Collecting glacial runoff for water at High Camp #1
Mountain Services and Logistics
Below is a table of my equipment and its weight from my 2005 trip. If you are having mules bring your supplies to the lower camps, as most hikers do, you can afford to have some heavy "luxury" items. Just be sure you can get along without them at the higher camps. I tend to suffer from the cold more than others, so I bring a lot of good cold weather gear, especially for sleeping. I was warm every night. I bought a huge down parka that kept me warm during a summit day blizzard. Others who brought less warm sleeping bags and just a closed cell foam pad were often cold. A good night's sleep is very important. On the other hand, so is carrying a light load. You can get both by hiring a high altitude porter. Otherwise, it's a hard tradeoff.
In the debate on long vs short ice axes, I would recommend the traditional longer axe. On the Normal Route you will not encounter any steep ice that requires swinging the axe. I think it's better to have a long shaft that enables use as a walking pole while standing upright. One very cool axe I saw in 2006 was one with a telescoping pole.
To store and transport your crampons a simple and cheap solution is to get a block of foam. Packing foam that you might find around some newly purchased electronics seems to work best. I wrapped mine in masking tape to ensure that little bits of foam wouldn't flake off. You just stick your crampon points into the foam.
I carried a fairly large and heavy pack in 2005. It made it easy when transporting gear to the higher camps. In 2006 I hired a porter. I also used a much smaller pack, saving 3-4 pounds just on the pack itself.
One person on our 2005 trip managed to rent everything he took on the trip. He did extremely well, but I don't recommend that approach. If you are familiar with your equipment, and your boots (including your plastic boots) are well broken in you're likely to have a more enjoyable time and a better chance at the summit.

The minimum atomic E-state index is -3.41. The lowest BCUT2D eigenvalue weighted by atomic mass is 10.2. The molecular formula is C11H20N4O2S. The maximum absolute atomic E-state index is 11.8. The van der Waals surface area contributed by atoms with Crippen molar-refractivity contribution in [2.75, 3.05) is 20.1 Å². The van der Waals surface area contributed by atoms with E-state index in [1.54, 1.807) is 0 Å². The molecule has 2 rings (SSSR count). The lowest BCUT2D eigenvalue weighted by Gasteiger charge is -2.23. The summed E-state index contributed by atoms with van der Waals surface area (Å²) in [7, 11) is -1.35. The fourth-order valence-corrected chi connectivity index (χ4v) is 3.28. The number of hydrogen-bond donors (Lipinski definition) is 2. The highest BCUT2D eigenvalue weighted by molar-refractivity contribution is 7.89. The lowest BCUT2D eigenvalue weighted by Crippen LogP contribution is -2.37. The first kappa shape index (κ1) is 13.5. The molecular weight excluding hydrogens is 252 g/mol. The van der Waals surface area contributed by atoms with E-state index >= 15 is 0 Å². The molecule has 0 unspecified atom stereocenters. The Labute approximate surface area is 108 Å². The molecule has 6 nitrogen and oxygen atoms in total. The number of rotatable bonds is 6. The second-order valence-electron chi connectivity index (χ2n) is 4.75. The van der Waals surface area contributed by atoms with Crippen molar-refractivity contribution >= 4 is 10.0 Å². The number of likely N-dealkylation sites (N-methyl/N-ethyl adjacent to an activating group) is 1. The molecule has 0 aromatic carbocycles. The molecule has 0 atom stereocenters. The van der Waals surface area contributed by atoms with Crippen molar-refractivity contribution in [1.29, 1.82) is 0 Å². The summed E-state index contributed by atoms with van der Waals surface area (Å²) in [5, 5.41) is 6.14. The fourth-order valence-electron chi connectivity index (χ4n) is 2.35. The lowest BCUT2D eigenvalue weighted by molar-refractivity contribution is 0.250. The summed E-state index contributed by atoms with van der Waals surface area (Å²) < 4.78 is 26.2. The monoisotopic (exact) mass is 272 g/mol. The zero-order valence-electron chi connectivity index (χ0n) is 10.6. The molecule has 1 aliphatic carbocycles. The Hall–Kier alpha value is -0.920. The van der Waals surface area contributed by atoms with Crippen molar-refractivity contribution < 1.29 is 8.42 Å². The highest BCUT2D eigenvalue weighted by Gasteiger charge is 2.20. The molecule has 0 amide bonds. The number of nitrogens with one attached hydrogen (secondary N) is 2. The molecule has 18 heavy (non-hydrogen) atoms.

|Item||qnt||unit weight (decimal lbs)||total weight (decimal lbs)|
|plastic boots w/liners||2||3.31||6.63|
|river shoes (pair)||1||0.81||0.81|
|baseball cap w/neck shield||1||0.19||0.19|
|long john bottoms||1||0.50||0.50|
|long john tops||1||0.50||0.50|
|crampons + box||1||2.50||2.50|
|ThermaRest inflatable pad||1||1.19||1.19|
|ThermaRest egg crate pad||1||0.94||0.94|
|basic hiking pole||1||0.69||0.69|
|hiking pole w/compass||1||0.88||0.88|
|sleeping bag w/stuff sack||1||4.00||4.00|
|polartec blanket (est weight)||1||1.44||1.44|
|hydration pouch w/tube||1||0.22||0.22|
|nalgene bottle (2 water, 1 pee)||3||0.31||0.94|
|½ of a tent (est weight)||1||4.00||4.00|
|camera w/film loaded||1||0.88||0.88|
|roll of film||3||0.06||0.19|
|headlamp w/batts & extra lamp||1||0.18||0.18|
|lip balm w/sunscreen||1||0.03||0.03|
|alcohol wipes (package)||1||0.03||0.03|
|sanitary wipes (package in ziploc)||1||0.25||0.25|
|antibiotics in film canister||1||0.06||0.06|
|immodium in film canister||1||0.06||0.06|
|aspirin in film canister||1||0.06||0.06|
|earplugs in film canister||1||0.06||0.06|
|sunglasses (est weight)||1||0.13||0.13|
|city stuff||supplied by Guide|
|pants||stove, cookware, utensils|
Choosing and using crampons and ice axes
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